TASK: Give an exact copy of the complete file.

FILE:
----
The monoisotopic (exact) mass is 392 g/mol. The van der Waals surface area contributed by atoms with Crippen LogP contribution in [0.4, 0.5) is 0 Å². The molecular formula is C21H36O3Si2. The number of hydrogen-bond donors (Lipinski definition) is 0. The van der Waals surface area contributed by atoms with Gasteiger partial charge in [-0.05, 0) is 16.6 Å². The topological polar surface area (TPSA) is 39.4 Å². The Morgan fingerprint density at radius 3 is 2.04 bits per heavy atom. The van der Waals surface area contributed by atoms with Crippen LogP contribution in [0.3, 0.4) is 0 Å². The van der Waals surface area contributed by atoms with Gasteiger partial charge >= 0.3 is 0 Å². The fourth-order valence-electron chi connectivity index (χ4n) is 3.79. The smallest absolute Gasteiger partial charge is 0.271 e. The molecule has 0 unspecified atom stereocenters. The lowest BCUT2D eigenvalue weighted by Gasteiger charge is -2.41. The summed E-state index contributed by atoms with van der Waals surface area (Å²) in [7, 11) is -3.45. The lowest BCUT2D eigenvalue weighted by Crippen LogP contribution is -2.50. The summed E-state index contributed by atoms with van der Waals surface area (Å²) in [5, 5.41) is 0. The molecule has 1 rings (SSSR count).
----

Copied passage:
The monoisotopic (exact) mass is 392 g/mol. The van der Waals surface area contributed by atoms with Crippen LogP contribution in [0.4, 0.5) is 0 Å². The molecular formula is C21H36O3Si2. The number of hydrogen-bond donors (Lipinski definition) is 0. The van der Waals surface area contributed by atoms with Gasteiger partial charge in [-0.05, 0) is 16.6 Å². The topological polar surface area (TPSA) is 39.4 Å². The Morgan fingerprint density at radius 3 is 2.04 bits per heavy atom. The van der Waals surface area contributed by atoms with Crippen LogP contribution in [0.3, 0.4) is 0 Å². The van der Waals surface area contributed by atoms with Gasteiger partial charge >= 0.3 is 0 Å². The fourth-order valence-electron chi connectivity index (χ4n) is 3.79. The smallest absolute Gasteiger partial charge is 0.271 e. The molecule has 0 unspecified atom stereocenters. The lowest BCUT2D eigenvalue weighted by Gasteiger charge is -2.41. The summed E-state index contributed by atoms with van der Waals surface area (Å²) in [7, 11) is -3.45. The lowest BCUT2D eigenvalue weighted by Crippen LogP contribution is -2.50. The summed E-state index contributed by atoms with van der Waals surface area (Å²) in [5, 5.41) is 0. The molecule has 1 rings (SSSR count).